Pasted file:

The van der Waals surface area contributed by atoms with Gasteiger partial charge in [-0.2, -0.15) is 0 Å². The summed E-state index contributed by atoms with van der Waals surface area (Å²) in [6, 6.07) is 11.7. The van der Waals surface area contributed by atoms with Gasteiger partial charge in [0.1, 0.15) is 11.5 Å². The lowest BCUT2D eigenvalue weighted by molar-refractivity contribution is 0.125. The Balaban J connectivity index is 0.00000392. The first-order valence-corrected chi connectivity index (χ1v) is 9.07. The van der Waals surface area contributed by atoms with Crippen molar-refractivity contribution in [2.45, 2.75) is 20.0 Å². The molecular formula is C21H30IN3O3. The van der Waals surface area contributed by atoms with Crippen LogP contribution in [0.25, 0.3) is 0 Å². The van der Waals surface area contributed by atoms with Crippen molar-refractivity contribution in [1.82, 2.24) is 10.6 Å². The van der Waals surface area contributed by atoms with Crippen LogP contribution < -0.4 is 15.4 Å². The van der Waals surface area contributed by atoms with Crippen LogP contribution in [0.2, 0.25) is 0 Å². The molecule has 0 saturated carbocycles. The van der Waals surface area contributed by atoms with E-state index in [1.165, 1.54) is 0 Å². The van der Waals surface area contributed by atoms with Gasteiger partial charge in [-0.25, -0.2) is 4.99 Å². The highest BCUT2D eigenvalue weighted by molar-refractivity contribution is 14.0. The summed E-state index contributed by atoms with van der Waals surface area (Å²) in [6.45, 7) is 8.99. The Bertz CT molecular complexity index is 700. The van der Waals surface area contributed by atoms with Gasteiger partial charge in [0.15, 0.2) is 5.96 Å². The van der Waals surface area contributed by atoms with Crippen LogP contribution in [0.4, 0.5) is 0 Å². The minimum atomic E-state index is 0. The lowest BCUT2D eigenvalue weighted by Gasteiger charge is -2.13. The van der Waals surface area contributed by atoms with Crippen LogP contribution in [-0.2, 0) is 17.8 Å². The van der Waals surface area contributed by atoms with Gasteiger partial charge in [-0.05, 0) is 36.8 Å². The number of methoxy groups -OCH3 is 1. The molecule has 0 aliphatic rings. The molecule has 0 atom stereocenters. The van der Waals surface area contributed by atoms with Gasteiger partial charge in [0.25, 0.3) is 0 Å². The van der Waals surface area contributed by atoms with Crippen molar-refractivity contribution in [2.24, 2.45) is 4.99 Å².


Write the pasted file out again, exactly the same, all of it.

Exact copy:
The van der Waals surface area contributed by atoms with Gasteiger partial charge in [-0.2, -0.15) is 0 Å². The summed E-state index contributed by atoms with van der Waals surface area (Å²) in [6, 6.07) is 11.7. The van der Waals surface area contributed by atoms with Gasteiger partial charge in [0.1, 0.15) is 11.5 Å². The lowest BCUT2D eigenvalue weighted by molar-refractivity contribution is 0.125. The Balaban J connectivity index is 0.00000392. The first-order valence-corrected chi connectivity index (χ1v) is 9.07. The van der Waals surface area contributed by atoms with Crippen molar-refractivity contribution in [2.45, 2.75) is 20.0 Å². The molecular formula is C21H30IN3O3. The van der Waals surface area contributed by atoms with Crippen LogP contribution in [0.25, 0.3) is 0 Å². The van der Waals surface area contributed by atoms with Crippen molar-refractivity contribution in [1.82, 2.24) is 10.6 Å². The van der Waals surface area contributed by atoms with Crippen LogP contribution < -0.4 is 15.4 Å². The van der Waals surface area contributed by atoms with Crippen LogP contribution in [0.2, 0.25) is 0 Å². The molecule has 0 saturated carbocycles. The van der Waals surface area contributed by atoms with E-state index in [1.165, 1.54) is 0 Å². The van der Waals surface area contributed by atoms with Gasteiger partial charge in [-0.25, -0.2) is 4.99 Å². The highest BCUT2D eigenvalue weighted by molar-refractivity contribution is 14.0. The summed E-state index contributed by atoms with van der Waals surface area (Å²) in [6.45, 7) is 8.99. The Bertz CT molecular complexity index is 700. The van der Waals surface area contributed by atoms with Gasteiger partial charge in [0.15, 0.2) is 5.96 Å². The van der Waals surface area contributed by atoms with Crippen LogP contribution in [0.4, 0.5) is 0 Å². The minimum atomic E-state index is 0. The lowest BCUT2D eigenvalue weighted by Gasteiger charge is -2.13. The van der Waals surface area contributed by atoms with Crippen LogP contribution in [-0.2, 0) is 17.8 Å². The van der Waals surface area contributed by atoms with Gasteiger partial charge in [-0.05, 0) is 36.8 Å². The number of methoxy groups -OCH3 is 1. The molecule has 0 aliphatic rings. The molecule has 0 atom stereocenters. The van der Waals surface area contributed by atoms with Gasteiger partial charge in [0.25, 0.3) is 0 Å². The van der Waals surface area contributed by atoms with Crippen molar-refractivity contribution in [2.24, 2.45) is 4.99 Å².